Clonazepam is a benzodiazepine drug that helps to regulate abnormal electric activity in the brain. In most cases this is used to treat those who are suffering from seizures, but it can also be used for alternative medical reasons as well. Many doctors prescribe this medication to help calm anxiety or other symptoms of psychosis that are triggered by physical ailments. Unfortunately, side effects of this medication are incredibly common, though they are not usually severe. It is very important for patients to work closely with a doctor to monitor their condition and their reaction to the medication to avoid these types of reactions.
Clonazepam is commonly sold under the name Klonopin or the Klonopin Wafer. This drug is often used in conjunction with other medications to help limit the occurrence of seizures in patients suffering from Lennox-Gastaut syndrome. It is often prescribed when the patient has failed to respond to succinimides, or those suffering from akinetic or myoclonic seizures. Clonazepam can help control these conditions, but will not cure them.
You will take it by mouth one to three times a day. Doses do not need to be taken with food, but you may need to drink water with your dose. The tablet dissolves very quickly, so liquid can help ensure that all of the medication gets into your system. You should not hold the tablet for very long after removing it from the packaging, as it can partially dissolve in your hands. You should not stop taking suddenly or increase your dose without a doctor's consent to avoid the risk of bringing on uncomfortable side effects.
Initial doses for adults treating seizures will be started at 1.5 mg per day, divided into three doses. Your condition will be monitored during this time to determine whether or not your seizures are being controlled with the minimum amount of side effects. At this time your dose will be adjusted as necessary to control your condition at the optimum level.
The maximum dose of clonazepam should not exceed 20 mg daily for those using the drug as a seizure medication.
Those using clonazepam for anxiety or a panic disorder will be started on .25 mg, which can be increased to 1 mg after three days. Doses higher than 1 mg have been used to treat anxiety or panic disorders, but these are usually be found to be less effective than the lower dosage. In the case that patients could benefit from a higher dose, they should not take more than 4 mg per day.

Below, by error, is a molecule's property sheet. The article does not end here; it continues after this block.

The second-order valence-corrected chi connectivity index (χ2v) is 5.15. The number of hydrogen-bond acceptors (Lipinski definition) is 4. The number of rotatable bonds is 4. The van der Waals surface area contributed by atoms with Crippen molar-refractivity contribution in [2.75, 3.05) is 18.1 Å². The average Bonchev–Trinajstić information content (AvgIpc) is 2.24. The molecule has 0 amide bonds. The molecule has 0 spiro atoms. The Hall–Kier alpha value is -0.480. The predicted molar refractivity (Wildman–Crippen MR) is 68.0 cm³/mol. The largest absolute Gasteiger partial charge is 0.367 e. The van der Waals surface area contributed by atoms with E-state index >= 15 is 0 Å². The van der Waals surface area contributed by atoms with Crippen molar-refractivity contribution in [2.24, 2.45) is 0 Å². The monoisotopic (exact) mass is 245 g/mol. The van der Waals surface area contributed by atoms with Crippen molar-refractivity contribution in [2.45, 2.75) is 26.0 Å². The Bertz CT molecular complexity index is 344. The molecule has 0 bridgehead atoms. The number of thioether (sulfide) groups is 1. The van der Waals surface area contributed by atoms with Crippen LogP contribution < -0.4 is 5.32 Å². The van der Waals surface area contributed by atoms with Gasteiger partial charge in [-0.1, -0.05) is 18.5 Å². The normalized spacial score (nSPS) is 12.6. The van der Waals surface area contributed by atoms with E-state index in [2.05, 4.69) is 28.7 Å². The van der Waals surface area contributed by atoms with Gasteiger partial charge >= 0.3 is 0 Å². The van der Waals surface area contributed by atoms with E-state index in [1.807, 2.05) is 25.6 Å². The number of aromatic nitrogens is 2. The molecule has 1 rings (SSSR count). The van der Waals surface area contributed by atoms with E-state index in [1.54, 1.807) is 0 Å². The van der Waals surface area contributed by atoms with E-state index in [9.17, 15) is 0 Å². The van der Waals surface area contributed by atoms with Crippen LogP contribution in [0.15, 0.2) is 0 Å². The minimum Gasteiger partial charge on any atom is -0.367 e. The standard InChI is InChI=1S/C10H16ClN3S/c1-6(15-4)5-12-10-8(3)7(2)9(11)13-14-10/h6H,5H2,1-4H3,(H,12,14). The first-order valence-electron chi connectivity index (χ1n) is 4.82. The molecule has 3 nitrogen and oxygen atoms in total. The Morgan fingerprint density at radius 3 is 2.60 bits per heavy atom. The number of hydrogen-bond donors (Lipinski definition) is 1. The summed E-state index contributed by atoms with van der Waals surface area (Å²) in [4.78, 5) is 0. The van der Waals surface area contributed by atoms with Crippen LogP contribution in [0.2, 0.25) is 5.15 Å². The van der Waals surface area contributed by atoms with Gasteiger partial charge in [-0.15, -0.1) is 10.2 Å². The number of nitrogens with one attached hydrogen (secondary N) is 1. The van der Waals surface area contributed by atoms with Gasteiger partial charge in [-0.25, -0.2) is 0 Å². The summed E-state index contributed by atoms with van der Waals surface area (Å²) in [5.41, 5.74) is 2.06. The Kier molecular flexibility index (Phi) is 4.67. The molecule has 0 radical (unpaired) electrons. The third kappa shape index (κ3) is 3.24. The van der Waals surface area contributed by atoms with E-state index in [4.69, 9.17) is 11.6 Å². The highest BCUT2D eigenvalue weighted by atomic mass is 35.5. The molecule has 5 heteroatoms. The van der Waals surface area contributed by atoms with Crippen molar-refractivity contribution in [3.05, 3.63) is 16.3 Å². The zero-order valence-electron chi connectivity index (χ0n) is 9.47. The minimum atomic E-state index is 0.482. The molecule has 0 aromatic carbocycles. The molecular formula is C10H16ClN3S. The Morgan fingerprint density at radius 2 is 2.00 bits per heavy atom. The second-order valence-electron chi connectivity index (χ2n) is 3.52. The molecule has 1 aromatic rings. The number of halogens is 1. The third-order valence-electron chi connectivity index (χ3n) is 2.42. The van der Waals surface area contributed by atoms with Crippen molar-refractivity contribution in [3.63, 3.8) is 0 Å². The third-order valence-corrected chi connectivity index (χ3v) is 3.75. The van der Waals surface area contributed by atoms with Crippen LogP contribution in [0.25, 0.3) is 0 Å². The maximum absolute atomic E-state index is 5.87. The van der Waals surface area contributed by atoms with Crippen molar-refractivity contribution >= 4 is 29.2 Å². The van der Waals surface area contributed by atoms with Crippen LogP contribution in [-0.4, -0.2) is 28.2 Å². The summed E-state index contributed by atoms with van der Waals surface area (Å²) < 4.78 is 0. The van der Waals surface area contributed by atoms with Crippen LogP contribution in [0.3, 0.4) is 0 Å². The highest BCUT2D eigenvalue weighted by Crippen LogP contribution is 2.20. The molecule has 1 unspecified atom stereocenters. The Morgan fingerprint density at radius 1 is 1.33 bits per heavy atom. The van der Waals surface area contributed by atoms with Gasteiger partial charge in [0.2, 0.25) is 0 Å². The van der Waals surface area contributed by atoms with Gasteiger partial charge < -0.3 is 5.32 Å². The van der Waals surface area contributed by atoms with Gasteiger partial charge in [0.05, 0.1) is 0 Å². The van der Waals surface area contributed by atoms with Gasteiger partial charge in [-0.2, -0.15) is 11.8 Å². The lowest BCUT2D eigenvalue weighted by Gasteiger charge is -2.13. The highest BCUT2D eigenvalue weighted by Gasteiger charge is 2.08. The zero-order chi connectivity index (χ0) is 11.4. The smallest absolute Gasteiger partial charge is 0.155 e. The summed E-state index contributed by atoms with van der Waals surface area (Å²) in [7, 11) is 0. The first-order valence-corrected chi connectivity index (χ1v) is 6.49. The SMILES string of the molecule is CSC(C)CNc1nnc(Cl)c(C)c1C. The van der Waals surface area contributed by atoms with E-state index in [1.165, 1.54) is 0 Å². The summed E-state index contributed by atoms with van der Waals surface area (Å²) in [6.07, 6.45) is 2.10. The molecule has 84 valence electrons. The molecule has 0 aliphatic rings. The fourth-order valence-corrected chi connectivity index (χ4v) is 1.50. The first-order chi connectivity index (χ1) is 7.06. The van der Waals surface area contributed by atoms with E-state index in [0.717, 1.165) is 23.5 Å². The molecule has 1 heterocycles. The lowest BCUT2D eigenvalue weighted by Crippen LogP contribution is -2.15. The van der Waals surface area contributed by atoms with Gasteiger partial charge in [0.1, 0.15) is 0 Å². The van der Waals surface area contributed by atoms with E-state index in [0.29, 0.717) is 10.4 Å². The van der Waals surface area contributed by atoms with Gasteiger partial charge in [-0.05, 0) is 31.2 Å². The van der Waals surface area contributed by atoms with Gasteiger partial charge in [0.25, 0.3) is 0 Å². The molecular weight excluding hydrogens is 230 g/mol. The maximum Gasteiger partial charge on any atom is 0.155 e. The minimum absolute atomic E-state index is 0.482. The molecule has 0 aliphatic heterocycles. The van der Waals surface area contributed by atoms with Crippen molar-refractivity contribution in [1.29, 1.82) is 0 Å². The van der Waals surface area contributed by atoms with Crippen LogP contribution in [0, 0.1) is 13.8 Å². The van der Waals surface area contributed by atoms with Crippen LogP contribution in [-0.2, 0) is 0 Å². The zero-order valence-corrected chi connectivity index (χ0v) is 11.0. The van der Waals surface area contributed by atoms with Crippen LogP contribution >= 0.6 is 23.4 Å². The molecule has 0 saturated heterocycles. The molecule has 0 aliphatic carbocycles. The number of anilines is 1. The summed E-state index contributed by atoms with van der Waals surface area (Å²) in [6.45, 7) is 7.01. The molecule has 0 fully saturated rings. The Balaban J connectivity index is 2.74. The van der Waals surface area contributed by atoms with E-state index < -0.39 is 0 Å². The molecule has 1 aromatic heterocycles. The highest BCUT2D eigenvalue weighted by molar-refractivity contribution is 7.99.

Children under the age of ten or those who weigh less than 30 kg (approximately 66 pounds) should not take clonazepam. Children are often given between .01 and .03 mg per day and should not be given more than .05 mg per day without close supervision. As they age, doses may be increased to .25-.5 mg every third day to help control seizures. Doctors recommend giving children divided doses whenever possible to help avoid overdosing. The largest dose should be given before the child goes to bed. Clonazepam should not be used to treat anxiety in those under the age of eighteen.
Pregnant women are at risk for developing complications with their pregnancy while taking clonazepam. You will need to talk to your doctor about your risk to determine whether or not you should continue taking this mediation while you are pregnant. Your dose will probably be lowered to compensate for your hormone changes during this time.
For seniors, at this time there are no studies for those over the age of 65 using clonazepam to treat seizures or anxiety. Those in this age range should proceed with caution and stay on low doses and carefully monitor their condition to avoid side effects or overdosing.
Warning: In case of an overdose, patients may collapse or become unable to breathe. This may be preceded by drowsiness, confusion or coma. Should any of these symptoms occur, contact emergency medical services and poison control immediately to determine the best course of action. Children and seniors are at a much higher risk for overdose than other age groups so it is vital that you watch them carefully, especially within the first three days of starting clonazepam.
Pregnant women may be at risk for developing malformations in the fetus while on clonazepam. These include cleft palate, open eyelids, limb defects and fused stermebrae. Reductions in maternal weight have also been reported at high doses. These side effects are not common, but should be taken very seriously. Reductions in your prescription level can help avoid these defects and side effects.
Cold or allergy medications, sleeping pills, muscle relaxers, narcotics, medications for depression and anxiety mediationsmay need to be avoided while you are on clonazepam. These can cause increased drowsiness that may make it difficult for the patient to function. You will need to inform your doctor about any other seizure medications and benzodiazepines that you are taking prior to starting your clonazepam prescription to ensure that you are not taking anything that will increase your risk of side effects.
If you are taking antibiotics, antifungal medications or antidepressants you should inform your doctor before you begin your dosage. These drugs can interact with your medication, making it more difficult for your body to absorb it properly. Other medications that are known to interact with clonazepam include MAO inhibitors, barbiturates and any medications that are used to treat psychiatric disorders. In many cases, these drugs will not cause dangerous side effects, but they may result in your medication having less than the desired effect.